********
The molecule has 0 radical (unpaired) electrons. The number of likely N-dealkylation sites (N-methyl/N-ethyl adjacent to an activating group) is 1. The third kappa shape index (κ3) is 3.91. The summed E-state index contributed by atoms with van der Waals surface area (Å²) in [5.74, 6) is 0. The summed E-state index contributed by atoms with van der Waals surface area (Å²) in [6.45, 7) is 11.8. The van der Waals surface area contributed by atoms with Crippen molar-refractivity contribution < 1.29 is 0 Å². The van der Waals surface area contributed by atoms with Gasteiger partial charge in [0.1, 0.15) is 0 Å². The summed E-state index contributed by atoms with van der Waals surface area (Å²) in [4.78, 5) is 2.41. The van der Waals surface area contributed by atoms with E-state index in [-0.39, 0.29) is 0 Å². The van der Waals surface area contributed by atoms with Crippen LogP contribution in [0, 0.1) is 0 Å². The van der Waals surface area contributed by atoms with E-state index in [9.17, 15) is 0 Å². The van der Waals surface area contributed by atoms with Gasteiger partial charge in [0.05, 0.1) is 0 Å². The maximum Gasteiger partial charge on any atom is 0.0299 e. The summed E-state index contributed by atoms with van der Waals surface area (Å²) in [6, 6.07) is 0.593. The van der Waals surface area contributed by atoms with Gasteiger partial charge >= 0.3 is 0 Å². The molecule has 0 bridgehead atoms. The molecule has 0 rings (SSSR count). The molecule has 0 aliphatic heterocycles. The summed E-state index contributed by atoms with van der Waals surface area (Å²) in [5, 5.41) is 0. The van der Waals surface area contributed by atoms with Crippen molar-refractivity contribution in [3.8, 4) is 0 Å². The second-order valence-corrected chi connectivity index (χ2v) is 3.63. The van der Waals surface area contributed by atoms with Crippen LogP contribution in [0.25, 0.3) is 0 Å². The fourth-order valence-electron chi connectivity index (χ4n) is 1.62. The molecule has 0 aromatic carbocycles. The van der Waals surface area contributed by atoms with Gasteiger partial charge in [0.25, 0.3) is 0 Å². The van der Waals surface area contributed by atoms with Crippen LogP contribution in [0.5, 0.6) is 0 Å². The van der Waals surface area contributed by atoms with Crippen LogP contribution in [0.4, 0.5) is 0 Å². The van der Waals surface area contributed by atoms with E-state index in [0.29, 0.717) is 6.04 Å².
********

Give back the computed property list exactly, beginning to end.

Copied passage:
The molecule has 0 radical (unpaired) electrons. The number of likely N-dealkylation sites (N-methyl/N-ethyl adjacent to an activating group) is 1. The third kappa shape index (κ3) is 3.91. The summed E-state index contributed by atoms with van der Waals surface area (Å²) in [5.74, 6) is 0. The summed E-state index contributed by atoms with van der Waals surface area (Å²) in [6.45, 7) is 11.8. The van der Waals surface area contributed by atoms with Crippen molar-refractivity contribution < 1.29 is 0 Å². The van der Waals surface area contributed by atoms with Gasteiger partial charge in [0.1, 0.15) is 0 Å². The summed E-state index contributed by atoms with van der Waals surface area (Å²) in [4.78, 5) is 2.41. The van der Waals surface area contributed by atoms with E-state index in [-0.39, 0.29) is 0 Å². The van der Waals surface area contributed by atoms with Crippen LogP contribution in [0, 0.1) is 0 Å². The van der Waals surface area contributed by atoms with E-state index in [9.17, 15) is 0 Å². The van der Waals surface area contributed by atoms with Gasteiger partial charge in [0.05, 0.1) is 0 Å². The maximum Gasteiger partial charge on any atom is 0.0299 e. The summed E-state index contributed by atoms with van der Waals surface area (Å²) in [6, 6.07) is 0.593. The van der Waals surface area contributed by atoms with Gasteiger partial charge >= 0.3 is 0 Å². The molecule has 0 bridgehead atoms. The molecule has 0 rings (SSSR count). The molecule has 0 aliphatic heterocycles. The summed E-state index contributed by atoms with van der Waals surface area (Å²) in [5, 5.41) is 0. The van der Waals surface area contributed by atoms with Crippen molar-refractivity contribution in [3.8, 4) is 0 Å². The second-order valence-corrected chi connectivity index (χ2v) is 3.63. The van der Waals surface area contributed by atoms with Crippen LogP contribution in [0.25, 0.3) is 0 Å². The fourth-order valence-electron chi connectivity index (χ4n) is 1.62. The molecule has 0 aromatic carbocycles. The van der Waals surface area contributed by atoms with Gasteiger partial charge in [0.25, 0.3) is 0 Å². The van der Waals surface area contributed by atoms with Crippen LogP contribution in [0.5, 0.6) is 0 Å². The van der Waals surface area contributed by atoms with Crippen LogP contribution in [0.4, 0.5) is 0 Å². The van der Waals surface area contributed by atoms with E-state index in [0.29, 0.717) is 6.04 Å².